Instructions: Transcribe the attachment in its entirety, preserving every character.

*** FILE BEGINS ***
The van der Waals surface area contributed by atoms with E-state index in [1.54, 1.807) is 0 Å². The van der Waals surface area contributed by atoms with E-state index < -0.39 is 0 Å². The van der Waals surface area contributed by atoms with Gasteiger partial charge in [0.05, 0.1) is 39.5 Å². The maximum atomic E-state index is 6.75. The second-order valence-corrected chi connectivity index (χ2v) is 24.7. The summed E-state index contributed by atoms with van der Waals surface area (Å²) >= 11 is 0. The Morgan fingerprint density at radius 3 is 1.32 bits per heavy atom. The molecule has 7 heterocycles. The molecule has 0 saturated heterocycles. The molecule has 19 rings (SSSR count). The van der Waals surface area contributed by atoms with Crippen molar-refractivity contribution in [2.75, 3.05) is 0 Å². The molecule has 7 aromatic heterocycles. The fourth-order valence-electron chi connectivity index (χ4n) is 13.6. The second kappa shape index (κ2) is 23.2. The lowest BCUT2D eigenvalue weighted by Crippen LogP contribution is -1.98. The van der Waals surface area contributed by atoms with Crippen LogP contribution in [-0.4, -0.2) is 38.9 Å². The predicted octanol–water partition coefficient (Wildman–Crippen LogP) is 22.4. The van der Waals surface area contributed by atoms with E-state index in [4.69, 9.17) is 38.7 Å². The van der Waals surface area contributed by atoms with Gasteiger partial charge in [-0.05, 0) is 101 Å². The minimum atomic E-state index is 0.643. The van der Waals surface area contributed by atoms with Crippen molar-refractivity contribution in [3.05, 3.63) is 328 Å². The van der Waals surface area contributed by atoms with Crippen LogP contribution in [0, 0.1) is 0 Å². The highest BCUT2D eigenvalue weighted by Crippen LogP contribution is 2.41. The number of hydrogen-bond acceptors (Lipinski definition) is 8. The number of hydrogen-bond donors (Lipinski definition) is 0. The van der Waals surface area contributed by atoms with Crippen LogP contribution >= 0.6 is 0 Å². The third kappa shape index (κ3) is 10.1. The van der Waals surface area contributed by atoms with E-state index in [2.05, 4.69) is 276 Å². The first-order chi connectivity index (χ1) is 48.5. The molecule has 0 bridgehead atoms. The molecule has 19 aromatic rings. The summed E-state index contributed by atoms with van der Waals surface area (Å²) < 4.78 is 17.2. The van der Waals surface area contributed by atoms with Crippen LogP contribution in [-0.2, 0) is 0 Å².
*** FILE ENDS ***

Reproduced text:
The van der Waals surface area contributed by atoms with E-state index in [1.54, 1.807) is 0 Å². The van der Waals surface area contributed by atoms with E-state index < -0.39 is 0 Å². The van der Waals surface area contributed by atoms with Gasteiger partial charge in [0.05, 0.1) is 39.5 Å². The maximum atomic E-state index is 6.75. The second-order valence-corrected chi connectivity index (χ2v) is 24.7. The summed E-state index contributed by atoms with van der Waals surface area (Å²) >= 11 is 0. The Morgan fingerprint density at radius 3 is 1.32 bits per heavy atom. The molecule has 7 heterocycles. The molecule has 0 saturated heterocycles. The molecule has 19 rings (SSSR count). The van der Waals surface area contributed by atoms with Crippen molar-refractivity contribution in [2.75, 3.05) is 0 Å². The molecule has 7 aromatic heterocycles. The fourth-order valence-electron chi connectivity index (χ4n) is 13.6. The second kappa shape index (κ2) is 23.2. The lowest BCUT2D eigenvalue weighted by Crippen LogP contribution is -1.98. The van der Waals surface area contributed by atoms with Crippen LogP contribution in [-0.4, -0.2) is 38.9 Å². The predicted octanol–water partition coefficient (Wildman–Crippen LogP) is 22.4. The van der Waals surface area contributed by atoms with E-state index in [4.69, 9.17) is 38.7 Å². The van der Waals surface area contributed by atoms with Gasteiger partial charge in [-0.05, 0) is 101 Å². The minimum atomic E-state index is 0.643. The van der Waals surface area contributed by atoms with Crippen molar-refractivity contribution in [3.05, 3.63) is 328 Å². The van der Waals surface area contributed by atoms with Crippen LogP contribution in [0, 0.1) is 0 Å². The highest BCUT2D eigenvalue weighted by Crippen LogP contribution is 2.41. The number of hydrogen-bond acceptors (Lipinski definition) is 8. The number of hydrogen-bond donors (Lipinski definition) is 0. The van der Waals surface area contributed by atoms with Crippen LogP contribution >= 0.6 is 0 Å². The third kappa shape index (κ3) is 10.1. The van der Waals surface area contributed by atoms with E-state index in [2.05, 4.69) is 276 Å². The first-order chi connectivity index (χ1) is 48.5. The molecule has 0 bridgehead atoms. The molecule has 19 aromatic rings. The summed E-state index contributed by atoms with van der Waals surface area (Å²) < 4.78 is 17.2. The van der Waals surface area contributed by atoms with Crippen LogP contribution in [-0.2, 0) is 0 Å².